In Summary
  • Reports of Kenyans losing their lives to snake bites have been on the rise.
  • A spot check revealed that only Snake Venom Antiserum (African) was available at the Kenya Medical Supplies Agency.
  • Some Coast counties, especially Kilifi and Taita Taveta, are among those with high incidents of snake bites.

Many of the anti-venom treatments sold in Kenya are not registered by the Pharmacy and Poisons Board and their efficacy cannot be guaranteed.

According to an investigation by the Saturday Nation, there are over 10 different brands of anti-venom from different countries, with most of them originating from India.

However, only two brands are registered with the Poisons Board, raising questions about how the drugs passed scrutiny at the ports of entry and how long they have been on sale.

It is the work of the Pharmacy and Poisons Board to certify and regulate the importation of drugs and non-pharmaceuticals products into Kenya.

SNAKE BITES

Reports of Kenyans losing their lives to snake bites have been on the rise and, if left unchecked, this could morph into an epidemic especially due to changing climatic conditions and lack of the right anti-venom in far-flung hospitals.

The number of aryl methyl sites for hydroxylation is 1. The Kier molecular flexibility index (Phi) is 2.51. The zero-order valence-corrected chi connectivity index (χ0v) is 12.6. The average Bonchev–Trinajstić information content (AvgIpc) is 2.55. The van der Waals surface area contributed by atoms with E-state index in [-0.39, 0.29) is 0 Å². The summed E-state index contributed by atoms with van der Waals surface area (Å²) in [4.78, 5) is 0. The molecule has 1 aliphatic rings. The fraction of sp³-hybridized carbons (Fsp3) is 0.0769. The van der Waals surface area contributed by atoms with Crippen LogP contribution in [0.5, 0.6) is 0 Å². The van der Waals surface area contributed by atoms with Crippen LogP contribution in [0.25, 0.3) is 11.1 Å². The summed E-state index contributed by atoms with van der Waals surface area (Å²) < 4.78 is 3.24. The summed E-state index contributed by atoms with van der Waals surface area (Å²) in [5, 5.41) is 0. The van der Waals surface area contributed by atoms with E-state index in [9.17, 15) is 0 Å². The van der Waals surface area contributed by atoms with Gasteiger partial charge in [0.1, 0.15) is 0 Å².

There are only two approved anti-venom brands — Snake Venom Antiserum (African) manufactured in India and Inoserp from Mexico. They are sold by Laborex Ltd and Pharma. They are recommended for use in African countries because they are made from snake species found on the continent.

A spot check revealed that only Snake Venom Antiserum (African) was available at the Kenya Medical Supplies Agency.

It is only effective against bites by 10 species of snakes.

RAISED ALARM

“We had raised the alarm early this year and warned Kenyans of the fake anti-venoms in the market," said Dr Fred Siyoi, the chief executive officer at the Poisons Board.

"We are going to do a second crackdown on the same.”

He spoke as various NGOs prepared to host an International Snakebite Seminar in Watamu Saturday and Sunday.

Some Coast counties, especially Kilifi and Taita Taveta, are among those with high incidents of snake bites.

Dr Jonah Mwangi, the chief executive officer at Kemsa, said they bought supplies suitable for the most common snakebites.

“We know there are other types (of drugs) which are alleged to be more effective but we cannot procure them unless they are registered by the PPB,” said Dr Mwangi.

“We need to look at a way of stocking more to avoid taking chances.”

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